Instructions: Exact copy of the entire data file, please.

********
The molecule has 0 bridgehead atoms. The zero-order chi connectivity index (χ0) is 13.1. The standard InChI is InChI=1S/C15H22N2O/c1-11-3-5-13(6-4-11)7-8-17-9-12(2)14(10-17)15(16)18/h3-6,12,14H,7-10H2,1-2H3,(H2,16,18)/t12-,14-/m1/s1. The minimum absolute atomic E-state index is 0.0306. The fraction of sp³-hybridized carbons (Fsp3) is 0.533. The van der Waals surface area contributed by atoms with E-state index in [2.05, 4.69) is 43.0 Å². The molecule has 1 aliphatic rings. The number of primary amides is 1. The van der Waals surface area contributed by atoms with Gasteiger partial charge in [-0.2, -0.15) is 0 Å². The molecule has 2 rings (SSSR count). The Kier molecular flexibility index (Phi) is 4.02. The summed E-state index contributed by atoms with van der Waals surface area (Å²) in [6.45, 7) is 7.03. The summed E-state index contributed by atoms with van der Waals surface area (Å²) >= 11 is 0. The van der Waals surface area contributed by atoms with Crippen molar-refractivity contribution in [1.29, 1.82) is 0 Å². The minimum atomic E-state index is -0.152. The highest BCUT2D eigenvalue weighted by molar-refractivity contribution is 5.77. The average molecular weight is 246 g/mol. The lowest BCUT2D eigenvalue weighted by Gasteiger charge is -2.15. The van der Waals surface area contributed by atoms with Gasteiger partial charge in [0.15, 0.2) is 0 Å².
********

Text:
The molecule has 0 bridgehead atoms. The zero-order chi connectivity index (χ0) is 13.1. The standard InChI is InChI=1S/C15H22N2O/c1-11-3-5-13(6-4-11)7-8-17-9-12(2)14(10-17)15(16)18/h3-6,12,14H,7-10H2,1-2H3,(H2,16,18)/t12-,14-/m1/s1. The minimum absolute atomic E-state index is 0.0306. The fraction of sp³-hybridized carbons (Fsp3) is 0.533. The van der Waals surface area contributed by atoms with E-state index in [2.05, 4.69) is 43.0 Å². The molecule has 1 aliphatic rings. The number of primary amides is 1. The van der Waals surface area contributed by atoms with Gasteiger partial charge in [-0.2, -0.15) is 0 Å². The molecule has 2 rings (SSSR count). The Kier molecular flexibility index (Phi) is 4.02. The summed E-state index contributed by atoms with van der Waals surface area (Å²) in [6.45, 7) is 7.03. The summed E-state index contributed by atoms with van der Waals surface area (Å²) >= 11 is 0. The van der Waals surface area contributed by atoms with Crippen molar-refractivity contribution in [1.29, 1.82) is 0 Å². The minimum atomic E-state index is -0.152. The highest BCUT2D eigenvalue weighted by molar-refractivity contribution is 5.77. The average molecular weight is 246 g/mol. The lowest BCUT2D eigenvalue weighted by Gasteiger charge is -2.15. The van der Waals surface area contributed by atoms with Gasteiger partial charge in [0.15, 0.2) is 0 Å².